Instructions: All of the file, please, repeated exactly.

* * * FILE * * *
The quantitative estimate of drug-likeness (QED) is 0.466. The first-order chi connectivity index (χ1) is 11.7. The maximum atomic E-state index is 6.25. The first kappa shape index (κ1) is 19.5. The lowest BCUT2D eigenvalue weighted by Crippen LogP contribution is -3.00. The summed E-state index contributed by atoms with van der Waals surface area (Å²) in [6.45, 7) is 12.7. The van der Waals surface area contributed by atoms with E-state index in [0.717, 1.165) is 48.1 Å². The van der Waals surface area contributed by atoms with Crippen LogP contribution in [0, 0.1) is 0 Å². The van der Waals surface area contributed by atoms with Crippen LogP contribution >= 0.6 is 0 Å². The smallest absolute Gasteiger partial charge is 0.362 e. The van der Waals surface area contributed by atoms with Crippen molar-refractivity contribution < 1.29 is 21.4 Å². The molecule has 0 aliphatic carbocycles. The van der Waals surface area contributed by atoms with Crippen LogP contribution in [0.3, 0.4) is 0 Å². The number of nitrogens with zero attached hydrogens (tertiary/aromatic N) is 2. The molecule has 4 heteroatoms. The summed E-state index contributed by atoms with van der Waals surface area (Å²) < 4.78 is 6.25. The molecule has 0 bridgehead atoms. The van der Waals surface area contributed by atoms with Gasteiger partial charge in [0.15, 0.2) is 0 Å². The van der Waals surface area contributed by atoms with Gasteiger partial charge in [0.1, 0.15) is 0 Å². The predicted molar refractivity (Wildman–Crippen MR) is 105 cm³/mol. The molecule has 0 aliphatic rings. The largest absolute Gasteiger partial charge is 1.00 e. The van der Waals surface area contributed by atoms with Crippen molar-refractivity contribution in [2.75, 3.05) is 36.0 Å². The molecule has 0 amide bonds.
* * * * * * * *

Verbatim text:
The quantitative estimate of drug-likeness (QED) is 0.466. The first-order chi connectivity index (χ1) is 11.7. The maximum atomic E-state index is 6.25. The first kappa shape index (κ1) is 19.5. The lowest BCUT2D eigenvalue weighted by Crippen LogP contribution is -3.00. The summed E-state index contributed by atoms with van der Waals surface area (Å²) in [6.45, 7) is 12.7. The van der Waals surface area contributed by atoms with E-state index in [0.717, 1.165) is 48.1 Å². The van der Waals surface area contributed by atoms with Crippen LogP contribution in [0, 0.1) is 0 Å². The van der Waals surface area contributed by atoms with Crippen LogP contribution >= 0.6 is 0 Å². The smallest absolute Gasteiger partial charge is 0.362 e. The van der Waals surface area contributed by atoms with Crippen molar-refractivity contribution < 1.29 is 21.4 Å². The molecule has 0 aliphatic carbocycles. The van der Waals surface area contributed by atoms with Crippen LogP contribution in [0.3, 0.4) is 0 Å². The number of nitrogens with zero attached hydrogens (tertiary/aromatic N) is 2. The molecule has 4 heteroatoms. The summed E-state index contributed by atoms with van der Waals surface area (Å²) < 4.78 is 6.25. The molecule has 0 bridgehead atoms. The van der Waals surface area contributed by atoms with Gasteiger partial charge in [0.15, 0.2) is 0 Å². The van der Waals surface area contributed by atoms with Gasteiger partial charge in [0.1, 0.15) is 0 Å². The predicted molar refractivity (Wildman–Crippen MR) is 105 cm³/mol. The molecule has 0 aliphatic rings. The largest absolute Gasteiger partial charge is 1.00 e. The van der Waals surface area contributed by atoms with Crippen molar-refractivity contribution in [2.75, 3.05) is 36.0 Å². The molecule has 0 amide bonds.